On the 1st of each month, we feature a story of someone putting their “Faith & Sweat” into action. Meet Sarah Hey.
Imagine driving between red rock formations, through valleys and towns, and over mountain passes.
Slowly, you ascend the steep, curving roadway, then pump the brakes as you descend the other side of each purple mountain majesty.
You inhale sunshine, clouds, and sky, finding your peace today in the Colorado Rockies.
By the time you reach your day’s destination – Buena Vista, Colorado, 102 miles away from those red rock formations in the Garden of the Gods – you’ve climbed some 7,200 feet, descended some 5,600 feet.
Up, up, up, down. Up, up …
Now imagine doing that on a bicycle.
Sarah Hey laughs.
Now imagine also riding that same bicycle all the way from the Atlantic to the Pacific – Nags Head, NC, to San Diego. The majestic Colorado Rockies welcome you 2/3 of the way through the trip.
All told, you ride 3,601 miles in 73 days, including the 15 days you stop to help build affordable housing AND including your only three days off.
Sarah Hey laughs. That was her initial reaction, too.
“That’s crazy,” she told the friend who introduced her to the idea of cycling across the country a couple of years ago. “I could never do that.”
Since that time, though, Sarah has changed her mind, her self-talk, her direction. While majoring in studio art and psychology at the University of North Carolina at Chapel Hill, she started researching the trips organized by Bike & Build, a Philadelphia-based nonprofit focusing on affordable housing. She signed on for a three-week trip to the Pacific Northwest in summer 2015, beginning right after graduation.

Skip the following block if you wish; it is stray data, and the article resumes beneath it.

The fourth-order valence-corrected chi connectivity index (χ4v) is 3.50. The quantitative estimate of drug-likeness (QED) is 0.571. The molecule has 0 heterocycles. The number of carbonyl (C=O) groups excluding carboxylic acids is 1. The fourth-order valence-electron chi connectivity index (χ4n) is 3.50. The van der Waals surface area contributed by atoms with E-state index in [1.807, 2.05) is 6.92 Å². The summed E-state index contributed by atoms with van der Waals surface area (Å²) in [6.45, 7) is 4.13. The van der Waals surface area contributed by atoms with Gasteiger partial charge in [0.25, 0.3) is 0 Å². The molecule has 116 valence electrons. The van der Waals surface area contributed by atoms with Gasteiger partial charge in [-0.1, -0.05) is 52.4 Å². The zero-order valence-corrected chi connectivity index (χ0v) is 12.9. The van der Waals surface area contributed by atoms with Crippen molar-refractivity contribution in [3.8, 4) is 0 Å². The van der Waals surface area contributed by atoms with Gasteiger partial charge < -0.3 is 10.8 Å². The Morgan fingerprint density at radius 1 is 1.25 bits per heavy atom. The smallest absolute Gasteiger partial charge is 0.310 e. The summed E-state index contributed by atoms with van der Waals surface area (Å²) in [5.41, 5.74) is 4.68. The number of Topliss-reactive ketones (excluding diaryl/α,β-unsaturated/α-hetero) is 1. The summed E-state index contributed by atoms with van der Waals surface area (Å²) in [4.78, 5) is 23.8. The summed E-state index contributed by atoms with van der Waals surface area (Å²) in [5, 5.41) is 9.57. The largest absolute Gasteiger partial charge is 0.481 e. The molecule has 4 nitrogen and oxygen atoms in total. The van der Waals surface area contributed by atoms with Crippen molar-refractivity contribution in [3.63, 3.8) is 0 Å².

She loved the camaraderie, the outdoors, and even the long ascent through Mount Rainier National Park so much that she signed on for one of the cross country rides this past summer and raised more than $6,000 toward her trip. “This was an opportunity to grow as a person, while doing a bit of good in the world,” she says.
Affordable housing is a growing concern in the United States. A home is considered affordable if payments plus taxes and utilities do not exceed 30% of a household’s gross income. But wages are not keeping pace with the rising costs of living, according to Bike & Build.
The National Low Income Housing Coalition reports that 1 out of every 4 families who rent housing spend more than that 30%, and some spend even more than 50% of their income, on housing costs, leaving few other resources for nutritional, medical and educational needs.
So the group of 28 young adults set out on the 3,600-mile journey from Nags Head, NC, in mid-May to raise awareness and hammers. Their first building stop came a few days later when they helped put roofs on Habitat houses in Orange County, NC, near Sarah’s home.
They dipped their bike wheels in the Pacific Ocean near San Diego on July 24.